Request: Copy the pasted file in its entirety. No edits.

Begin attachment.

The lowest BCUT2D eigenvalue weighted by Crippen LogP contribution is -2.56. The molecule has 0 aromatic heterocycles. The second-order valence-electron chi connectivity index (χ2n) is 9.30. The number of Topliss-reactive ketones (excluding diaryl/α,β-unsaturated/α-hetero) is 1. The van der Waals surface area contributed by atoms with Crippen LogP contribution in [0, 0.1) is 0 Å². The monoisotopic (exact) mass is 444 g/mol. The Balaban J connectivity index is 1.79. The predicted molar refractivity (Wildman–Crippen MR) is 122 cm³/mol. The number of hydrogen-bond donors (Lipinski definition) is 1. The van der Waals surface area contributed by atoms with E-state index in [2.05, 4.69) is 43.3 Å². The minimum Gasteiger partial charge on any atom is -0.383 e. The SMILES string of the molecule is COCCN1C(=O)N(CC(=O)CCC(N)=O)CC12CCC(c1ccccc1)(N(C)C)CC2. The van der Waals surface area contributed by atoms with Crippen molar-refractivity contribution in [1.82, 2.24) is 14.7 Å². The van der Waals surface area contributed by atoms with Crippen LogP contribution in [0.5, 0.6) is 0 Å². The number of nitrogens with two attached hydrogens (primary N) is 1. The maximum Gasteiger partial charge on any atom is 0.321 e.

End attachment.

The lowest BCUT2D eigenvalue weighted by Crippen LogP contribution is -2.56. The molecule has 0 aromatic heterocycles. The second-order valence-electron chi connectivity index (χ2n) is 9.30. The number of Topliss-reactive ketones (excluding diaryl/α,β-unsaturated/α-hetero) is 1. The van der Waals surface area contributed by atoms with Crippen LogP contribution in [0, 0.1) is 0 Å². The monoisotopic (exact) mass is 444 g/mol. The Balaban J connectivity index is 1.79. The predicted molar refractivity (Wildman–Crippen MR) is 122 cm³/mol. The number of hydrogen-bond donors (Lipinski definition) is 1. The van der Waals surface area contributed by atoms with E-state index in [2.05, 4.69) is 43.3 Å². The minimum Gasteiger partial charge on any atom is -0.383 e. The SMILES string of the molecule is COCCN1C(=O)N(CC(=O)CCC(N)=O)CC12CCC(c1ccccc1)(N(C)C)CC2. The van der Waals surface area contributed by atoms with Crippen molar-refractivity contribution in [1.82, 2.24) is 14.7 Å². The van der Waals surface area contributed by atoms with Crippen LogP contribution in [0.5, 0.6) is 0 Å². The number of nitrogens with two attached hydrogens (primary N) is 1. The maximum Gasteiger partial charge on any atom is 0.321 e.